News Release: Local Plan small print shows that Meadowbank is NOT saved

Save Meadowbank - When it\'s gone it\'s gone - Don\'t let it happenWith the deadline for objections to the City of Edinburgh Council’s modified Local Plan looming on July 11th, Save Meadowbank campaigners are preparing their latest publicity initiative for mobilizing concern about the terms of the revised document.

People who had formally opposed the original plan were written letters inviting them to specify their preferred means of objection. But they were contacted again only shortly afterwards to be told that the plan had been dropped, and directed instead to the modified Meadowbank reference in the document.

Section 5.14 of the original document includes Council proposals to “replace Meadowbank Centre with a new athletics stadium at Sighthill Park”.

This will now be replaced with a declaration that “Meadowbank is no longer fit-for-purpose” and that “a replacement stadium and other facilities are proposed to be built within the existing site”.

The implications of this amendment are far from clear and to many, this wording will be taken to mean that Meadowbank has been saved and that no further action is necessary.

But according to Save Meadowbank Campaign spokesman Kevin Connor, this is far from the case. He points out that the wording is not specific about exactly how much land of the “existing site” will actually be used for sport and how much sold off. 

The reworked paragraph concludes “These proposals including their funding are in course of detailed appraisal in consultation with the relevant sporting bodies”.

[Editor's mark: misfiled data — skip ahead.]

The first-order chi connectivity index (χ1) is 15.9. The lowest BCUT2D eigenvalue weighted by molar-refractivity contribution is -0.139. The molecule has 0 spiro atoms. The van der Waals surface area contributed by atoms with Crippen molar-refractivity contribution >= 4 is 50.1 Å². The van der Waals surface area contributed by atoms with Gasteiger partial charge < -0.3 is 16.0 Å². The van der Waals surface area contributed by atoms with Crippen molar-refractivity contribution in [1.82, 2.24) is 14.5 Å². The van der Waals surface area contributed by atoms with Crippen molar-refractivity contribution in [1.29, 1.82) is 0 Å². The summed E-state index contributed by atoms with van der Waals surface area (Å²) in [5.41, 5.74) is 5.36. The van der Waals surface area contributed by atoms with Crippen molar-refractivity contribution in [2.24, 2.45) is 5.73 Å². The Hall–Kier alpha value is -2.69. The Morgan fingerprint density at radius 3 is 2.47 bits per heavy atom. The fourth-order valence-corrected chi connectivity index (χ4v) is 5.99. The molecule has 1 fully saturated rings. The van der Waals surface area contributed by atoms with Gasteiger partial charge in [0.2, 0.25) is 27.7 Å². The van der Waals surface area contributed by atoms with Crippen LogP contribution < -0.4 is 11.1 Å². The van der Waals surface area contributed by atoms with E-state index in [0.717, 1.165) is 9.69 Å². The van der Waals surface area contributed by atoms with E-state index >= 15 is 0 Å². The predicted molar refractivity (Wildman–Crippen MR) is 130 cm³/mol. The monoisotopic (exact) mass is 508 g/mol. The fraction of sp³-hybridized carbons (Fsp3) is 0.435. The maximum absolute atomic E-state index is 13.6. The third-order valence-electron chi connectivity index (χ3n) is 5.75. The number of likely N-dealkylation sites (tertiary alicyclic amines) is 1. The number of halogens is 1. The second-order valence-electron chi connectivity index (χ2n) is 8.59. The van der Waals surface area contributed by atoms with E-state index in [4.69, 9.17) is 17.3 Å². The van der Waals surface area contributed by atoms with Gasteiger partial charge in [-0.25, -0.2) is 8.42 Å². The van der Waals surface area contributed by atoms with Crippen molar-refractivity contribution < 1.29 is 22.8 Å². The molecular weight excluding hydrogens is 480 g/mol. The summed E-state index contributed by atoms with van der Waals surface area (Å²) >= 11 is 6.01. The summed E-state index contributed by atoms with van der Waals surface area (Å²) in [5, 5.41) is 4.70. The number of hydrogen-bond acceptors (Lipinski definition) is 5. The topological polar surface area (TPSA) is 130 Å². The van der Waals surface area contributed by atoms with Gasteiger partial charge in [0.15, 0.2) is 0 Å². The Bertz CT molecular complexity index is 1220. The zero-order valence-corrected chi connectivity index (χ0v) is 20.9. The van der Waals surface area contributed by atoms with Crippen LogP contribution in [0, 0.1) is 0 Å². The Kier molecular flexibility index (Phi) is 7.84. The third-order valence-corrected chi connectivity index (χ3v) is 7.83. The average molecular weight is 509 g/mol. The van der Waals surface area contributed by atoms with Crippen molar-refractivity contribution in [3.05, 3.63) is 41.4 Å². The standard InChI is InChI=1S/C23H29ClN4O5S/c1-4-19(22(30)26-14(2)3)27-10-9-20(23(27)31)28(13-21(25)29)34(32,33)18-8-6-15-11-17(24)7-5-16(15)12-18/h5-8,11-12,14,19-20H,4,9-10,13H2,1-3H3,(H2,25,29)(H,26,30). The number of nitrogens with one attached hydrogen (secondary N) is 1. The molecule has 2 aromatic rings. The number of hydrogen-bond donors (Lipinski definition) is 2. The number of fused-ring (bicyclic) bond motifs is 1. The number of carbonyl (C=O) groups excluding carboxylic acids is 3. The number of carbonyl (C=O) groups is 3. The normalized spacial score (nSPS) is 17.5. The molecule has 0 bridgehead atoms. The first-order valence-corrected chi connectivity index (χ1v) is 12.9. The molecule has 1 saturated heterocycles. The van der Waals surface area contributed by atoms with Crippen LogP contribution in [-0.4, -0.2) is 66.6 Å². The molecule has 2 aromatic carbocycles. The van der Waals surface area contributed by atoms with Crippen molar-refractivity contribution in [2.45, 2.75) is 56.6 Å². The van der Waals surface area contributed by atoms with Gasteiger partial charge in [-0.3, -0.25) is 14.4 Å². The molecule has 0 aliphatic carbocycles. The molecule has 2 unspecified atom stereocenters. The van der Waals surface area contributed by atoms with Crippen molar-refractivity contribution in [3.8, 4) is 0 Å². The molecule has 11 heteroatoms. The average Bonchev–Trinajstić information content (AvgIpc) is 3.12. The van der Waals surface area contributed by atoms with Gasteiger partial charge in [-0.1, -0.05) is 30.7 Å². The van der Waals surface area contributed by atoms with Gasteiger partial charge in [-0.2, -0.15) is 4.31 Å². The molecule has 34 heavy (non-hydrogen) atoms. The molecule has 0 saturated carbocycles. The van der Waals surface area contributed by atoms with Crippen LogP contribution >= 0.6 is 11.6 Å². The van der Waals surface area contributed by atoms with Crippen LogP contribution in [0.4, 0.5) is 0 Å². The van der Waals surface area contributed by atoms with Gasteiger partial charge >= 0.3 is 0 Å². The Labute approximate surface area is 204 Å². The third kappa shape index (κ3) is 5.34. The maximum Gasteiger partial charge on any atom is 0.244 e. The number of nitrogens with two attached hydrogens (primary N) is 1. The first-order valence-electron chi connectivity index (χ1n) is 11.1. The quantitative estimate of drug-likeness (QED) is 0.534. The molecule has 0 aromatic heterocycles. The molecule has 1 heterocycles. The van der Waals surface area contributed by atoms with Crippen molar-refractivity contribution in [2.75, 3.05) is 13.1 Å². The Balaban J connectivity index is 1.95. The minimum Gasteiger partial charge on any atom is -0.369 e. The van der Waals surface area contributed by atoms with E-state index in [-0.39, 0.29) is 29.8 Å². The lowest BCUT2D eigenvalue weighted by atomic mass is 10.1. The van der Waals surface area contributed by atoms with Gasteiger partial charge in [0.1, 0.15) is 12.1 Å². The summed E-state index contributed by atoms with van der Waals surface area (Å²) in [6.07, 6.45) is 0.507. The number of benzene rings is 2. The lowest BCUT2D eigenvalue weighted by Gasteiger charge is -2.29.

More ambiguous still is the planning committee statement which initially confirms that “In the circumstances, all references to housing redevelopment will be deleted from the plan” but then goes on to say “this does not preclude the possibility of a housing proposal being brought forward for any parts of the existing site found to be surplus to sporting needs once appraisal and consultation with sporting bodies is complete”. 

In effect, the failure to block this modification of the plan will present the Council with a green light to slice the existing land up however it wants.

“If we build enough opposition and it is withdrawn,” Mr Connor said, ”it makes it much more difficult for developers to get planning permission to build what they like.” 

Save Meadowbank Campaigners will now be leafleting hard to try and ensure that this message gets out to all those who already thought the fight was won.

  • View indicative diagrams of Edinburgh Council’s latest plan for Meadowbank, showing the size and location of any future sports centre and the area that is to become a housing scheme.
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